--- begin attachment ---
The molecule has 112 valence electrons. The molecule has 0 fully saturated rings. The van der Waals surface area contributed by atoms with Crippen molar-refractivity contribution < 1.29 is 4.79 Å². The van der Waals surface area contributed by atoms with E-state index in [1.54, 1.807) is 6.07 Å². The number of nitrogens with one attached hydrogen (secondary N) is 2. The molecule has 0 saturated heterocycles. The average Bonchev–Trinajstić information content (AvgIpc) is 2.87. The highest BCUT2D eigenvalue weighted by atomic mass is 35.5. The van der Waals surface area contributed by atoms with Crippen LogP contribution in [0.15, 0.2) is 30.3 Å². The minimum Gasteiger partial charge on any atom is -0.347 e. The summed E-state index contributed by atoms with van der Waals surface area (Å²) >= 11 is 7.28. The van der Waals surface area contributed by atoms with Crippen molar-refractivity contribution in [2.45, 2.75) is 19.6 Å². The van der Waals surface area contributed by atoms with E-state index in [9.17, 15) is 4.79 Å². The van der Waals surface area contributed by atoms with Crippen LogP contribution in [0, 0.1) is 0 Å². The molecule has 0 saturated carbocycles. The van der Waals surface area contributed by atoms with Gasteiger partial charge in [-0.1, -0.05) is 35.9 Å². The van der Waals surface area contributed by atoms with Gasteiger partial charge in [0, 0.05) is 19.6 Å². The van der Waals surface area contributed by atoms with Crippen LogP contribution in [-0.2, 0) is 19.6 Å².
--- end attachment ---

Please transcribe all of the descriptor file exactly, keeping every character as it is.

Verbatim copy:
The molecule has 112 valence electrons. The molecule has 0 fully saturated rings. The van der Waals surface area contributed by atoms with Crippen molar-refractivity contribution < 1.29 is 4.79 Å². The van der Waals surface area contributed by atoms with E-state index in [1.54, 1.807) is 6.07 Å². The number of nitrogens with one attached hydrogen (secondary N) is 2. The molecule has 0 saturated heterocycles. The average Bonchev–Trinajstić information content (AvgIpc) is 2.87. The highest BCUT2D eigenvalue weighted by atomic mass is 35.5. The van der Waals surface area contributed by atoms with Crippen LogP contribution in [0.15, 0.2) is 30.3 Å². The minimum Gasteiger partial charge on any atom is -0.347 e. The summed E-state index contributed by atoms with van der Waals surface area (Å²) >= 11 is 7.28. The van der Waals surface area contributed by atoms with Crippen molar-refractivity contribution in [2.45, 2.75) is 19.6 Å². The van der Waals surface area contributed by atoms with E-state index in [9.17, 15) is 4.79 Å². The van der Waals surface area contributed by atoms with Crippen LogP contribution in [0, 0.1) is 0 Å². The molecule has 0 saturated carbocycles. The van der Waals surface area contributed by atoms with Gasteiger partial charge in [-0.1, -0.05) is 35.9 Å². The van der Waals surface area contributed by atoms with Gasteiger partial charge in [0, 0.05) is 19.6 Å². The van der Waals surface area contributed by atoms with Crippen LogP contribution in [-0.2, 0) is 19.6 Å².